Properties of heavy rainfall in an East Asian monsoon catchment - Analysis of daily rain gauge data

University dissertation from Department of Water Resources Engineering, Lund Institute of Technology, Lund University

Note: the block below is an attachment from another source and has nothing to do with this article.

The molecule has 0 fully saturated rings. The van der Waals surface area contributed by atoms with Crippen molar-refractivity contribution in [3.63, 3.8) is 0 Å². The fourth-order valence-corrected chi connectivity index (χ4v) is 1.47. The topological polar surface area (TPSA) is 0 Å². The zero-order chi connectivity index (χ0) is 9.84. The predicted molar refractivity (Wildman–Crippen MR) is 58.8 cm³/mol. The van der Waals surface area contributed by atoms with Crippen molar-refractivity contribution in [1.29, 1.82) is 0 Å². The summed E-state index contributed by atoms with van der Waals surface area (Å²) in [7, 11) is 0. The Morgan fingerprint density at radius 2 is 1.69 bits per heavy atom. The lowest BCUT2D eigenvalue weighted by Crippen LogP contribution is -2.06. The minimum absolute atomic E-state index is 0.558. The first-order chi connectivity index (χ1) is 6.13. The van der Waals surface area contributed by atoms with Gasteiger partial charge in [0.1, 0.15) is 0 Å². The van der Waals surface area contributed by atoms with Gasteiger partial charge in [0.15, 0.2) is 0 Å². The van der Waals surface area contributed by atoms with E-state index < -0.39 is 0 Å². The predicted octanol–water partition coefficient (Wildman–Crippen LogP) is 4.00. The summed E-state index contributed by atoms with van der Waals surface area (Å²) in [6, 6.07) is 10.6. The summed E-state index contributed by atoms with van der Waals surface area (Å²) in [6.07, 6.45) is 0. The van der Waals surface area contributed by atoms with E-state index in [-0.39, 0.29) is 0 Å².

Abstract: The East Asian monsoon has a strong seasonal effect on the rainfall regime of Eastern China. In order to mitigate floods and conserve the water for use throughout the year, dams and other hydro-structures are built. The design of the structures requires knowledge of the rainfall characteristics that influence the inflow to them. In this thesis, the properties of heavy rainfall in a 73 000 km2 area located in the upper reaches of the Huai River Basin are examined. Daily data from 285 rain gauges, 1950-1987, were analysed together with a selection of meteorological maps. Rainfall events exceeding 80 mm/day were shown to occur from April to October, with the heaviest and longest events occurring during July and August. The isohyetal patterns suggest large convective activity, both embedded in large scale rainfall areas and as isolated events. The isolated convective events have an elliptical shape with an average width of 43 km and a shape factor of 1.6. Most rainfall centres occur in the mountainous and hilly areas, and rainfall amounts as well as number of rainy days increase with altitude. Spatial cross-correlation and empirical orthogonal function analyses suggest that the most commonly occurring daily rainfall events have an elongated shape in a south-west/north-easterly direction, and that the rainfall area rotates anti-clockwise from one day to the next. This suggests that cold fronts on the Mei-Yu front may be the main rainfall generating mechanism in the area; a hypothesis supported by the meteorological maps. The non-uniform rainfall distribution and the eastward movement of cold fronts that coincides with the general direction of river flow result in an increase in the runoff peak compared to a spatially uniform and stationary storm. Autocorrelation analysis of areal daily rainfalls suggests a weak cycle of 7-8 days during June-July, which may correspond to the recurrence interval of cyclones. Both temporal and spatial rainfall patterns were shown to be scale-invariant, which suggests that there are inter-scale regularities in the rainfall generating mechanisms and that it may be possible to model rainfall as a cascade process. Although heavy rainfalls may be most frequently associated with cold fronts, it is typhoons that bring the heaviest rainfall intensities to the area. Probable maximum precipitation (PMP) for 1-3 days duration was estimated for four sub-catchments in the study area using moisture maximisation of typhoon rainfall. The 1- day point PMP was estimated to be 1 200 mm at an altitude of 100 m, which is 19% more than the observed point rainfall.

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